CLU Ain’t Lit Enough

Remember the part in a horror film when the main character is walking alone at night, and the audience is just waiting for something bad to happen? That’s what it feels like walking around the main campus of California Lutheran University at night. Cal Lutheran’s campus is too dark at night and it needs more light to ensure the safety of students and faculty who frequent the campus after dark.

A 2012 article “Staying safe on campus” from the New York Times Education Life section details dangers that college students face, including walking on campus at night. Reporter Aimee Lee Ball cited Gary J. Margolis of The Ohio State University, who said that there is a lot of fear with technology making access to information so easy.

“You can be safe but not feel safe, and you can feel safe but not be safe,” Margolis said. “Statistically speaking, you’re more likely to be the victim of a crime in the dorm by people you know than to get mugged walking across the green.”

Indeed, Thousand Oaks is a presumably safe city. In the 2012 census, Thousand Oaks was ranked the fourth safest city with 100,000 residents in the United States. In spring of 2016 the Echo reported in the article “Violent Crimes in Thousand Oaks area at an all time low” that burglaries in Thousand Oaks were down 45 percent.

These designations are great, however the fact that Thousand Oaks is a safe area does not excuse our campus from being well-lit enough at night. We cannot simply rely on the fact that Thousand Oaks and Cal Lutheran are “safe” and leave the rest to chance. If we are in fact located in such a safe city, then why not take every precaution to stay that way- starting with increased campus lighting?

Even the Campus Safety policies page on the Cal Lutheran website cautions people to stay vigilant in a designated safe city.

“Thousand Oaks is one of the safest cities in the country, but that doesn’t mean crimes never occur here. Don’t be lulled into a false sense of security because of the peaceful surroundings,” the Campus Safety website said.

All it takes is one or two lampposts to burn out, and suddenly the back parking lot of Grace Hall is pitch-black. The walkways on the side and behind the Pearson Library are notoriously dark. This is not simply a facilities problem, as I am sure they have larger issues to handle, but rather it is an issue of needing more lights around campus in general.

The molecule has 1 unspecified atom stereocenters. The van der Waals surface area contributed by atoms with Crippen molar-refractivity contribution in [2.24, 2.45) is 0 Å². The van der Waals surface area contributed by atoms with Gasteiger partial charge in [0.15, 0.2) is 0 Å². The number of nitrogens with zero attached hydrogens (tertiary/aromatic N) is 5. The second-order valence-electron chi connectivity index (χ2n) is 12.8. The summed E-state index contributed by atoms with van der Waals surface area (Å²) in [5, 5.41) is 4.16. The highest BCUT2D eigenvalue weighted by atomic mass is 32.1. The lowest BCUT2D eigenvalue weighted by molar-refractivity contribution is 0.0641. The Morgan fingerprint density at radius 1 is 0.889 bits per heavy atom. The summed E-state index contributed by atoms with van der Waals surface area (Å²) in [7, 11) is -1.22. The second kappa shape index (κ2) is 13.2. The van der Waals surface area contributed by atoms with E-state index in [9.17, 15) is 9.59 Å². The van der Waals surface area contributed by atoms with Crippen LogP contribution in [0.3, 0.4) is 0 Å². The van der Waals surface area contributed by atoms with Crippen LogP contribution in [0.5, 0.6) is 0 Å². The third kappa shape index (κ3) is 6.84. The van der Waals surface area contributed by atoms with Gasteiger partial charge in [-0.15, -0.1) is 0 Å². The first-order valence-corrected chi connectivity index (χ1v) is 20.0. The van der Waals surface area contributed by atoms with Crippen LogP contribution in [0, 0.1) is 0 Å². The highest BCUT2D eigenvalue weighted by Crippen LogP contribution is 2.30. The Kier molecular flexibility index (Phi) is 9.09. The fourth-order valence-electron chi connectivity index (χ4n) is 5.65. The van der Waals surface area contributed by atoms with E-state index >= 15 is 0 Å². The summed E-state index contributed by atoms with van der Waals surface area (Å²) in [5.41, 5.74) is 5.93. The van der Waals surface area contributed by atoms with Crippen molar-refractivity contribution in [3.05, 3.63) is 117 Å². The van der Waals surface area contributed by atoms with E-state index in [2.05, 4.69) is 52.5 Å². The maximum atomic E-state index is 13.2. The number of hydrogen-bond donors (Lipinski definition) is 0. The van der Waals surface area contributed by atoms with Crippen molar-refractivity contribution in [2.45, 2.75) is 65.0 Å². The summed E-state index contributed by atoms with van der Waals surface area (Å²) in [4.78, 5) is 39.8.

Linda Parks, a Ventura County supervisor and board member of the Save Open Spaces and Agricultural Resources (SOAR) initiative, said that there are steps that can be taken to limit light pollution while still illuminating areas at night.

“Motion detecting lights, so they only come on when people are there,” Parks said. “So you don’t have that light shining all night long you can have just when people are there and are needing light.”

Parks also suggested other sources of light that do not contribute as much light pollution such as downward facing street lamps and bollards which are four to five foot posts with lights on them to illuminate pathways, Parks said.

The addition of motion detection lights as well as lining more pathways to major parts of campus would be a significant way that the campus could be better lit at night without significantly increasing light pollution.

“I think it’s a balance and that balance includes making sure that we have enough lighting to feel secure at night in an urban area,” Parks said. “But also realizing where we live and our residential areas, and certainly in natural open space there isn’t as much of a demand for lighting at night.”

So while yes, you could walk with a buddy at night, or carry pepper spray and a flashlight, or call campus safety for a ride, this is not always realistic, nor should it be. I should not have to wear a headlamp carrying a bucket of pepper spray in my hand to feel safe enough to walk to the library alone at night.

While you should go with a buddy to walk or run at night and campus safety does offer rides for students, sometimes the reality is that you have to go it alone. And as you walk out of the library, gym, car or class into the night, ask yourself: are you afraid of the dark?

Nicki Schedler
Reporter